Like most parents, I'm extremely proud of my child. I'm also very protective and slightly biased. That being said, I know my son isn't perfect or the best at everything. To tell him that, or myself for that matter, sets us up for unrealistic expectations and a lot of confusion about how the real world works. One thing I do tell my son though is that he can always be an original. He is free to look how he wants and express himself as a unique individual. He embraces that idea and I couldn't be more impressed. My son is eleven and has long, blondish, brown hair. His hair is past his shoulders in fact. He has a sweet, round face with adorable plump, apple checks. He loves wearing bright colors and especially pink. There isn't a time I can remember where he hasn't been called a girl. Been asked by adults when he's going to "cut that hair"? And worst of all, endured the nasty looks of passerby grownups who look at him and me in confusion; how could I let him look like that? Or is that even a boy? I often have to look the other way to avoid the glances and reassure my son if he wasn't quick enough to miss the slight. We work so hard to create safety and encouragement for our children and do the best to protect them from things to come. It's a shame that when a child is strong enough to live outside the box of the "norm" the thing they need the most protection from is other adults. Please be kind.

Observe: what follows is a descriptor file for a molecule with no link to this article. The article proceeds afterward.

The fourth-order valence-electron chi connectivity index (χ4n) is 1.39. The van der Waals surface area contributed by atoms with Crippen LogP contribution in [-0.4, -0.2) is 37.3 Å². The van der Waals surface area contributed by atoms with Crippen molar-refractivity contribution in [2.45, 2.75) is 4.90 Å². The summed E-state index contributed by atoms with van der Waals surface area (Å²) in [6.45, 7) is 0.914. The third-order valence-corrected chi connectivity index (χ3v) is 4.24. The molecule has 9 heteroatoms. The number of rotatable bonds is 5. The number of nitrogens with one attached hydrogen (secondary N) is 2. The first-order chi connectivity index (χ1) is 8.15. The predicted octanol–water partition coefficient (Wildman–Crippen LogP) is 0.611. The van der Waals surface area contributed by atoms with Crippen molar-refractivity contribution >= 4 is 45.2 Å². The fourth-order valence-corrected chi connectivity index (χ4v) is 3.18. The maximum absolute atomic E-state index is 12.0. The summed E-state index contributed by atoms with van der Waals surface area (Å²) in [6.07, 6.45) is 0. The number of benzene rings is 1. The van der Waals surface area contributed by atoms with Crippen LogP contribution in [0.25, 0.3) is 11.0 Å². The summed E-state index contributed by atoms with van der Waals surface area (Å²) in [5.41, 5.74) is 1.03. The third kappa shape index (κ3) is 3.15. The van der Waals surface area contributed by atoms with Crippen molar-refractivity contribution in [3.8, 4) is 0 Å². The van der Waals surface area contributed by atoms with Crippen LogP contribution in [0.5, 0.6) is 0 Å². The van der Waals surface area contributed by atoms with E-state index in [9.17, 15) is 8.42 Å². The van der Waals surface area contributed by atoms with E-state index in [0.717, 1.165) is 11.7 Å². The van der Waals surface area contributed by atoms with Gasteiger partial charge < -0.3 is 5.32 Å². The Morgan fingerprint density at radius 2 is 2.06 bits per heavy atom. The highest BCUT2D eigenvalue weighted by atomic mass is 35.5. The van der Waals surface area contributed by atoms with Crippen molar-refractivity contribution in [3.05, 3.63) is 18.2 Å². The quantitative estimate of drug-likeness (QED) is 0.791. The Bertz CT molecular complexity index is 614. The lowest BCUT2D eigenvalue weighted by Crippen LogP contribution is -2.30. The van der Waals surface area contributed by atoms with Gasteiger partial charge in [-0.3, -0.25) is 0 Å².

Mindi Fetterman is the Founder & Executive Director of The Inner Truth Project, giving a voice to survivors of sexual violence. www.innertruthproject.org